When we feast, we discipline our hearts. We consciously make merry, enjoying gifts that come from the Giver of every good and perfect gift (James 1:17). These gifts often include good food and drink as well as other merrymaking souls around us. When we enjoy God’s good gifts with gratefulness, we honor Him.

Feasting also disciplines our minds. We consciously give God thanks with our words and our grateful actions. John Calvin suggested that fasting is effective for subduing the flesh while demonstrating contrition. In a similar fashion, feasting is good for us, too. When we feast, we respond deliberately to God’s blessing, and we do so with thankfulness, singing, fellowship and enjoyment. It takes “Thank You” to the next level.

I’m convinced that this needs to be a part of our curriculum. With the Raggants, we celebrate the start and end of school and Reformation Day with feasting. We throw in a Christmas party for good measure. And for the adults, we also have our Fundraising Feast. In this, we schedule a night for the adults in our immediate and extended school community to gather and enjoy some of God’s blessings to the school with full-throated (and full-bellied) gladness. Fittingly, we express additional needs as a school and invite the guests to be used of God to meet those needs.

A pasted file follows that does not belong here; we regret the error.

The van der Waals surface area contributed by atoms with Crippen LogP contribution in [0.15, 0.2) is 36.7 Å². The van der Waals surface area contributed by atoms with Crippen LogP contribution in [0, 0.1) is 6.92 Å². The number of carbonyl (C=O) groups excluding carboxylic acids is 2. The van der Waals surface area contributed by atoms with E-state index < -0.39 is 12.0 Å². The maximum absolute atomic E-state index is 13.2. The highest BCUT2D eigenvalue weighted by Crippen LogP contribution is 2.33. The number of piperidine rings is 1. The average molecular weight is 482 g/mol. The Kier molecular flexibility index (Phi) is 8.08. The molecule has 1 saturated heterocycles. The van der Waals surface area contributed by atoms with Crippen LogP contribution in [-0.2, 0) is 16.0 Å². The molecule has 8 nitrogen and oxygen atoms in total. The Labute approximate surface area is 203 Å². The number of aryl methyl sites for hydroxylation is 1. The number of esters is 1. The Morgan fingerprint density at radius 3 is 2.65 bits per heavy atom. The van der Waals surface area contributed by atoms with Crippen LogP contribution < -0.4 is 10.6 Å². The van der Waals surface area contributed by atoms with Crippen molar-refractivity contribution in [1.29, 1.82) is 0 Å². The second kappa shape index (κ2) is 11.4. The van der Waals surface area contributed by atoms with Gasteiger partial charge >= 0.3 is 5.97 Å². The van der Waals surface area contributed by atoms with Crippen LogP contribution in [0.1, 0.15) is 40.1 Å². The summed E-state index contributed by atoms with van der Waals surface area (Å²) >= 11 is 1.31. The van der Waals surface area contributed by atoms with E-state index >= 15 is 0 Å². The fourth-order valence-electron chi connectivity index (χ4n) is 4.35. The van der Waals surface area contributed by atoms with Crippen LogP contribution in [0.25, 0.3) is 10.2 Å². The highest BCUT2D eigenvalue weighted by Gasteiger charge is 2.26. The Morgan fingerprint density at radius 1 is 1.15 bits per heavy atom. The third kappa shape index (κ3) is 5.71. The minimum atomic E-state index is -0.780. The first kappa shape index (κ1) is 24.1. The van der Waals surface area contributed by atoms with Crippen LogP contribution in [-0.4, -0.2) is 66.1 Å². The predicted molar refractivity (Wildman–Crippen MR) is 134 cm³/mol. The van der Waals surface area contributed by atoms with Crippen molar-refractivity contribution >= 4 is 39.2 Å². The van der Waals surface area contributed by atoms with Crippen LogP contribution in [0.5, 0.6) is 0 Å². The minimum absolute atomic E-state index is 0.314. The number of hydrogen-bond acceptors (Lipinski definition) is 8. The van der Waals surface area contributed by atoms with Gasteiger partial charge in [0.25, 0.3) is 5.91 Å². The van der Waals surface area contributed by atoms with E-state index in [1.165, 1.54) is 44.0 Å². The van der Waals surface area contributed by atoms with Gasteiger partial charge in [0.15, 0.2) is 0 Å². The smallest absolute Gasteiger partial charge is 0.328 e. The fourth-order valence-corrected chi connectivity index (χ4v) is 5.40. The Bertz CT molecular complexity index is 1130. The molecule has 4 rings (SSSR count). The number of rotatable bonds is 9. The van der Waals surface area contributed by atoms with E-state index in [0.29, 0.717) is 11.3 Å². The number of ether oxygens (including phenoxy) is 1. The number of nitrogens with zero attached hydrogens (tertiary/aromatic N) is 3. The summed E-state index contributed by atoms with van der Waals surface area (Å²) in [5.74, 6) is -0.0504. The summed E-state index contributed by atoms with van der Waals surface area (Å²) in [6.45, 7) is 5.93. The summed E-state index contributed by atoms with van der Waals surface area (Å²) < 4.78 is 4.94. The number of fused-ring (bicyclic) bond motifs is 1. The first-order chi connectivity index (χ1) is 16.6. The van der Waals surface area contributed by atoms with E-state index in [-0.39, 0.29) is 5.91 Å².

But let’s not kid ourselves: this is hard work. From planning to putting up decorations to childcare to food service to cleanup, it’s hard work. And even for the guests, it’s our job to make sure our hearts are in a position to receive as well as to give. Fasting is a lot less mess. But this discipline of feasting is worth the effort it takes.